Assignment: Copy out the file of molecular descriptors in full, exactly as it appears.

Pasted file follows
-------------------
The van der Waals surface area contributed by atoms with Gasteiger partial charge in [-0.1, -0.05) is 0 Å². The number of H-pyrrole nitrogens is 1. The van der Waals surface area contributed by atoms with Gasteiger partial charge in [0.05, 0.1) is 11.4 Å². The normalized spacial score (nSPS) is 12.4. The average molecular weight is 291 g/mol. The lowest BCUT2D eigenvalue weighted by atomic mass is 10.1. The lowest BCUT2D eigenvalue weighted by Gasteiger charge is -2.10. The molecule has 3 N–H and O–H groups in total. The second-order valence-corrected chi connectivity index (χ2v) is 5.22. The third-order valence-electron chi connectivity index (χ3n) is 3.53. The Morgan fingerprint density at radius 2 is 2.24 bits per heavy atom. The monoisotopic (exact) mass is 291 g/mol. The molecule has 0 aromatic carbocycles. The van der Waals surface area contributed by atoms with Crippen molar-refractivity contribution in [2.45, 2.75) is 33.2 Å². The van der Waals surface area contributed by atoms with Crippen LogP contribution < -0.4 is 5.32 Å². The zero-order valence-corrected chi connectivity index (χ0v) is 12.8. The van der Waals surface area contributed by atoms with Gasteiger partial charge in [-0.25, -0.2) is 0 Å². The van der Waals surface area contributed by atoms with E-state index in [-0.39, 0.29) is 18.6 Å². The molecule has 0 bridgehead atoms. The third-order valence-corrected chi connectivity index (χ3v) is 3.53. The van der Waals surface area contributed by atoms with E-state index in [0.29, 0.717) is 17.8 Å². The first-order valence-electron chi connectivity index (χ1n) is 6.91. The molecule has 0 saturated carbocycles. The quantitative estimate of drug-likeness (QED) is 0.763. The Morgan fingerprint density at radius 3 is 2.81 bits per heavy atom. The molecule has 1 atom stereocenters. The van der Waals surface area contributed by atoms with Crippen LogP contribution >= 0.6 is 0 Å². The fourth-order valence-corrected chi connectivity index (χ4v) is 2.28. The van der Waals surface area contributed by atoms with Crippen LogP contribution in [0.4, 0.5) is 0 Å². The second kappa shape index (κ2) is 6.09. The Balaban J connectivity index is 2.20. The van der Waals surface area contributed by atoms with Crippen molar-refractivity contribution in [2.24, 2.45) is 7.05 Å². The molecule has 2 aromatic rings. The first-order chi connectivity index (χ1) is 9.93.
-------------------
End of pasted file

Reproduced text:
The van der Waals surface area contributed by atoms with Gasteiger partial charge in [-0.1, -0.05) is 0 Å². The number of H-pyrrole nitrogens is 1. The van der Waals surface area contributed by atoms with Gasteiger partial charge in [0.05, 0.1) is 11.4 Å². The normalized spacial score (nSPS) is 12.4. The average molecular weight is 291 g/mol. The lowest BCUT2D eigenvalue weighted by atomic mass is 10.1. The lowest BCUT2D eigenvalue weighted by Gasteiger charge is -2.10. The molecule has 3 N–H and O–H groups in total. The second-order valence-corrected chi connectivity index (χ2v) is 5.22. The third-order valence-electron chi connectivity index (χ3n) is 3.53. The Morgan fingerprint density at radius 2 is 2.24 bits per heavy atom. The monoisotopic (exact) mass is 291 g/mol. The molecule has 0 aromatic carbocycles. The van der Waals surface area contributed by atoms with Crippen molar-refractivity contribution in [2.45, 2.75) is 33.2 Å². The van der Waals surface area contributed by atoms with Crippen LogP contribution < -0.4 is 5.32 Å². The zero-order valence-corrected chi connectivity index (χ0v) is 12.8. The van der Waals surface area contributed by atoms with Gasteiger partial charge in [-0.25, -0.2) is 0 Å². The van der Waals surface area contributed by atoms with E-state index in [-0.39, 0.29) is 18.6 Å². The molecule has 0 bridgehead atoms. The third-order valence-corrected chi connectivity index (χ3v) is 3.53. The van der Waals surface area contributed by atoms with E-state index in [0.29, 0.717) is 17.8 Å². The first-order valence-electron chi connectivity index (χ1n) is 6.91. The molecule has 0 saturated carbocycles. The quantitative estimate of drug-likeness (QED) is 0.763. The Morgan fingerprint density at radius 3 is 2.81 bits per heavy atom. The molecule has 1 atom stereocenters. The van der Waals surface area contributed by atoms with Crippen LogP contribution >= 0.6 is 0 Å². The fourth-order valence-corrected chi connectivity index (χ4v) is 2.28. The van der Waals surface area contributed by atoms with Crippen LogP contribution in [0.4, 0.5) is 0 Å². The second kappa shape index (κ2) is 6.09. The Balaban J connectivity index is 2.20. The van der Waals surface area contributed by atoms with Crippen molar-refractivity contribution in [2.24, 2.45) is 7.05 Å². The molecule has 2 aromatic rings. The first-order chi connectivity index (χ1) is 9.93.